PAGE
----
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FOUR WAYS TO HELP INFANTS AND TODDLERS INCREASE THEIR VOCABULARY

 

How important are the early literacy skills young children develop? According to a recent study, two-year-olds with a larger oral vocabulary enter kindergarten with greater academic and behavioral functioning than their peers. They have higher levels of math and literacy achievement, and they are also good at self-regulating. Helping infants and toddlers increase their vocabulary skills in their first few years of life is a crucial part of ensuring their success in kindergarten and beyond. Here are a few ideas for increasing children’s vocabulary you can incorporate in your infant/toddler classroom:

 

1. Utilize Storytime

Make sure you take advantage of the opportunities storytime presents to share new words with the infants and/or toddlers in your care. Amy Brooks Read and Saroj Nadkarni Ghoting share the following tips in their book Time for a Story:

  • Pick out a word from a book, rhyme, or song. Explain unfamiliar words and introduce a less familiar word if children are already familiar with the word you pick.

  • Add descriptive words into the songs and stories you share.

  • Have children repeat less familiar words.

  • Bring in the real items of pictures shown in the book you’re reading to children.

  • Ask questions, and pause to give children time to respond, even if the response is babbling, cooing, or gestures.

2. Incorporate More Information Books

Read and Ghoting also recommend using information books (books that offer factual information about children and the world around them) and any other children’s books that feature words young children don’t typically hear in daily conservation as sources for new words.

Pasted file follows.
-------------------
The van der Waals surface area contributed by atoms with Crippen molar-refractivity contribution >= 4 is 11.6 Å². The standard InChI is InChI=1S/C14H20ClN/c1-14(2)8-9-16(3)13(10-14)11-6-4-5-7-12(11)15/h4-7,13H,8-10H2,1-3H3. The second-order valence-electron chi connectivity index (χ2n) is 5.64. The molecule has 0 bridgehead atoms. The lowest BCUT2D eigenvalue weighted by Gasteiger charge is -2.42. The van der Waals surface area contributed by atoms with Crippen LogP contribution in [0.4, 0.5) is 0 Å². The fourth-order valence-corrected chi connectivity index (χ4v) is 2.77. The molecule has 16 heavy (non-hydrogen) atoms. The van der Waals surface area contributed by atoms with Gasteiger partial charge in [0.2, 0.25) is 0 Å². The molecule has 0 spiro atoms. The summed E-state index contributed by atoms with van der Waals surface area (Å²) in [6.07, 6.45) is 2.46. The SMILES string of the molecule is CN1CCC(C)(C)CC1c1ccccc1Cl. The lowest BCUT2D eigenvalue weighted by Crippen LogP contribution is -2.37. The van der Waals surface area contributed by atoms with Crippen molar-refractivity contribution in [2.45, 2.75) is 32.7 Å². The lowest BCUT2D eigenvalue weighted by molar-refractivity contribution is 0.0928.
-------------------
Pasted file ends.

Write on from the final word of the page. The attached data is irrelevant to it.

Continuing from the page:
3. Work on Scaffolding a Child’s Knowledge

Building on what children already know is an essential part of helping them increase their vocabulary knowledge. If a child says a word (e.g., ball, milk, toy, etc.), you can build upon their knowledge of that word by asking them a question or using the word in a sentence with adjectives and other descriptive words. For example, "You want the round, red ball?" or "I think you're asking me for a delicious glass of cold milk." would be good responses if a child says "ball" or "milk".

 

4. Encourage Parents to Read to Their Young Children

Many educators and professionals would argue that nothing is more important to a child’s early literacy development than parents reading to their children. Give parents tips that they can use as they read to their children, and encourage parents to take their children to the library and attend any special storytimes for infants and toddlers the library may offer.

 

Check out the Language Skills category in our Infant and Toddler Care section for a variety of resources and materials you can use to help young children develop their language skills.

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